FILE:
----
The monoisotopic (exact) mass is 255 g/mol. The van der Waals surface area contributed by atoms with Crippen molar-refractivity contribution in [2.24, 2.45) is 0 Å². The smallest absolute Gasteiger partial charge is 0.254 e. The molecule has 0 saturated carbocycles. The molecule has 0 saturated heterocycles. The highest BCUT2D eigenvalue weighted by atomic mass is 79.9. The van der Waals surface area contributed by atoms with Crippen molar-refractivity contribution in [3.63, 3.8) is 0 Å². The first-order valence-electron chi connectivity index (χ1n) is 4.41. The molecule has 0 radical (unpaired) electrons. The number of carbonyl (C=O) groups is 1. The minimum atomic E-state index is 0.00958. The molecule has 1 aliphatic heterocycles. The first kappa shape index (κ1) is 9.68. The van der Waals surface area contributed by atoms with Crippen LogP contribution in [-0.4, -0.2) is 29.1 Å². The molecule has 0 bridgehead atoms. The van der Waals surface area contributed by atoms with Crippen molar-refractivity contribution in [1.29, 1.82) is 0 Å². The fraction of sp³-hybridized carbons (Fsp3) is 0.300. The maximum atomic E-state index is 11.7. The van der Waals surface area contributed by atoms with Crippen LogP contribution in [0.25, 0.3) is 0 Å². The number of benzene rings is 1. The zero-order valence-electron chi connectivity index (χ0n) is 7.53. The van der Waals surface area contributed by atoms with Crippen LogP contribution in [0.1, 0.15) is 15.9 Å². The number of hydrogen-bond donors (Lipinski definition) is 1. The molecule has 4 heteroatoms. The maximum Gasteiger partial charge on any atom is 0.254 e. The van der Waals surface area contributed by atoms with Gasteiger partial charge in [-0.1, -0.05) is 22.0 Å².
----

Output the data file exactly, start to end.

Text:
The monoisotopic (exact) mass is 255 g/mol. The van der Waals surface area contributed by atoms with Crippen molar-refractivity contribution in [2.24, 2.45) is 0 Å². The smallest absolute Gasteiger partial charge is 0.254 e. The molecule has 0 saturated carbocycles. The molecule has 0 saturated heterocycles. The highest BCUT2D eigenvalue weighted by atomic mass is 79.9. The van der Waals surface area contributed by atoms with Crippen molar-refractivity contribution in [3.63, 3.8) is 0 Å². The first-order valence-electron chi connectivity index (χ1n) is 4.41. The molecule has 0 radical (unpaired) electrons. The number of carbonyl (C=O) groups is 1. The minimum atomic E-state index is 0.00958. The molecule has 1 aliphatic heterocycles. The first kappa shape index (κ1) is 9.68. The van der Waals surface area contributed by atoms with Crippen LogP contribution in [-0.4, -0.2) is 29.1 Å². The molecule has 0 bridgehead atoms. The van der Waals surface area contributed by atoms with Crippen molar-refractivity contribution in [1.29, 1.82) is 0 Å². The fraction of sp³-hybridized carbons (Fsp3) is 0.300. The maximum atomic E-state index is 11.7. The van der Waals surface area contributed by atoms with Crippen LogP contribution in [0.25, 0.3) is 0 Å². The number of benzene rings is 1. The zero-order valence-electron chi connectivity index (χ0n) is 7.53. The van der Waals surface area contributed by atoms with Crippen LogP contribution in [0.1, 0.15) is 15.9 Å². The number of hydrogen-bond donors (Lipinski definition) is 1. The molecule has 4 heteroatoms. The maximum Gasteiger partial charge on any atom is 0.254 e. The van der Waals surface area contributed by atoms with Gasteiger partial charge in [-0.1, -0.05) is 22.0 Å².